The yen plunged on Wednesday after the Bank of Japan decided to maintain its ultra-loose monetary policy, defying market expectations that rising inflation could force the central bank away from low interest rates. .
The BOJ kept its yield curve control (YCC) targets unchanged at the end of a two-day policy meeting on Wednesday. It left the short-term interest rate at an ultra-dovish level of minus 0.1% and the 10-year Japanese government bond (JGB) yield around 0%.
The YCC policy is a pillar of the central bank’s efforts to keep interest rates low and stimulate the economy.
The surprise move sent the yen plummeting. It briefly fell 2.7% against the US dollar around noon. It then pared some losses, last trading down 1.3% at 129.76 yen to the dollar. Last Friday, the currency hit a seven-month high of 127.46 against the greenback.
“Japan’s economy, although affected by factors such as high commodity prices, has recovered as the recovery in economic activity has progressed while public health has been shielded from Covid-19. 19,” the central bank said. said in its quarterly outlook report, adding that slowing foreign economies could put downward pressure on growth.
BOJ Governor Haruhiko Kuroda explained the decision at a press conference.
“Uncertainty about the Japanese economy is very high. It is necessary to support the economy with our recovery policy, to ensure that businesses can raise wages“, Kuroda said in comments published by Reuters. “By maintaining an ultra-easy policy, we will strive to achieve our price target in a stable and sustainable way accompanied by wage increases.”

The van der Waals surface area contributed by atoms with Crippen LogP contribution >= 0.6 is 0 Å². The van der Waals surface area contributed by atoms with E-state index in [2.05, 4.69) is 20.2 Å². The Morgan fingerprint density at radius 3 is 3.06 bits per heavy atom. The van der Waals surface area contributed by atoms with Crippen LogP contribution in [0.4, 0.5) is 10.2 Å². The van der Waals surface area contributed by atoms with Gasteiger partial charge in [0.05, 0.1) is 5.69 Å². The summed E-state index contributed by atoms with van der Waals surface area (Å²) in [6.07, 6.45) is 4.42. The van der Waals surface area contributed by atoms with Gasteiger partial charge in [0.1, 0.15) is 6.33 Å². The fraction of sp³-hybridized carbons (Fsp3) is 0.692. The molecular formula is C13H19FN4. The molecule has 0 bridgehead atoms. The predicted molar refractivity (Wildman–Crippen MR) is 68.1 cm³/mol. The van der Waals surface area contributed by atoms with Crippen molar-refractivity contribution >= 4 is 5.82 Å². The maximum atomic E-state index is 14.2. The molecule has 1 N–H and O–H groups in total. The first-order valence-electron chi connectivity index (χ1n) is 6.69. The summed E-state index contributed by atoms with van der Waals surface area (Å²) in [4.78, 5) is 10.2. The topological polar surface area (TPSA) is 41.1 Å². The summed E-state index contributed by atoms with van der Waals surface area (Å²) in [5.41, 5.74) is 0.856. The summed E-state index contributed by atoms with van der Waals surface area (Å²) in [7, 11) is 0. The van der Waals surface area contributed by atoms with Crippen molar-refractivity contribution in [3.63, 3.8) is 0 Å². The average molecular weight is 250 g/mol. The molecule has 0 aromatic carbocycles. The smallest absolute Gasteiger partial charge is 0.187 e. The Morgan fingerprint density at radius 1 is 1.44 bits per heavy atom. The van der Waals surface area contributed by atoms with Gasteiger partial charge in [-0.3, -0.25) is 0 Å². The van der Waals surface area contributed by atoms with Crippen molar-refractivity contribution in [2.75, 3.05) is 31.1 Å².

Kuroda expects core consumer inflation to slow below 2% towards the second half of fiscal 2023.
Kuroda is due to step down in April after a decade in power.
Last month, the BOJ shocked global markets by allowing the 10-year JGB yield to move 50 basis points either side of its 0% target, in a move that has fueled speculation, the central bank could be heading in the same direction as others great savings by allowing rates to increase further.
The unexpected hawkish move sent stocks tumbling, while pushing the yen and bond yields higher.
Kuroda said there was no need to widen the yield band further after the December move.
“It hasn’t been long since we decided on our measures in December. It will probably take a little longer for the measures to start having an effect on the functioning of the market. With our flexible market operations, however, we expect market function to improve in the future,” he said, according to Reuters. “YCC is therefore likely to be sustainable.”